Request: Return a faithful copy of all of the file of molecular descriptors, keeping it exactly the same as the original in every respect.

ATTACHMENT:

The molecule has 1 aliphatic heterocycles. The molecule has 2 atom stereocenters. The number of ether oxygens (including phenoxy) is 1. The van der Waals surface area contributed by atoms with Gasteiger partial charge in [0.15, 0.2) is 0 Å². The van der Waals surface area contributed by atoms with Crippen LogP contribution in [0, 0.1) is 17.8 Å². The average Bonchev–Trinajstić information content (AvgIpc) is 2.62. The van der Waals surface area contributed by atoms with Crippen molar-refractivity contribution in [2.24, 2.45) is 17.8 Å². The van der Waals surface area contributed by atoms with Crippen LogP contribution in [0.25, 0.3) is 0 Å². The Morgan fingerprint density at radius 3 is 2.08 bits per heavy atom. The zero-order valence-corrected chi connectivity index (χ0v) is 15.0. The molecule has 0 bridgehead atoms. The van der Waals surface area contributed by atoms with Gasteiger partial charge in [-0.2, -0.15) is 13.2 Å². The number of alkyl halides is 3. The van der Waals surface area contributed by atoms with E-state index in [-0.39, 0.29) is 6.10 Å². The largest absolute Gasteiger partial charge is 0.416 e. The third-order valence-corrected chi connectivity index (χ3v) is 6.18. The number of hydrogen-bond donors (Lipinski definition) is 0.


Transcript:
The molecule has 1 aliphatic heterocycles. The molecule has 2 atom stereocenters. The number of ether oxygens (including phenoxy) is 1. The van der Waals surface area contributed by atoms with Gasteiger partial charge in [0.15, 0.2) is 0 Å². The van der Waals surface area contributed by atoms with Crippen LogP contribution in [0, 0.1) is 17.8 Å². The average Bonchev–Trinajstić information content (AvgIpc) is 2.62. The van der Waals surface area contributed by atoms with Crippen molar-refractivity contribution in [2.24, 2.45) is 17.8 Å². The van der Waals surface area contributed by atoms with Crippen LogP contribution in [0.25, 0.3) is 0 Å². The Morgan fingerprint density at radius 3 is 2.08 bits per heavy atom. The zero-order valence-corrected chi connectivity index (χ0v) is 15.0. The molecule has 0 bridgehead atoms. The van der Waals surface area contributed by atoms with Gasteiger partial charge in [-0.2, -0.15) is 13.2 Å². The number of alkyl halides is 3. The van der Waals surface area contributed by atoms with E-state index in [-0.39, 0.29) is 6.10 Å². The largest absolute Gasteiger partial charge is 0.416 e. The third-order valence-corrected chi connectivity index (χ3v) is 6.18. The number of hydrogen-bond donors (Lipinski definition) is 0.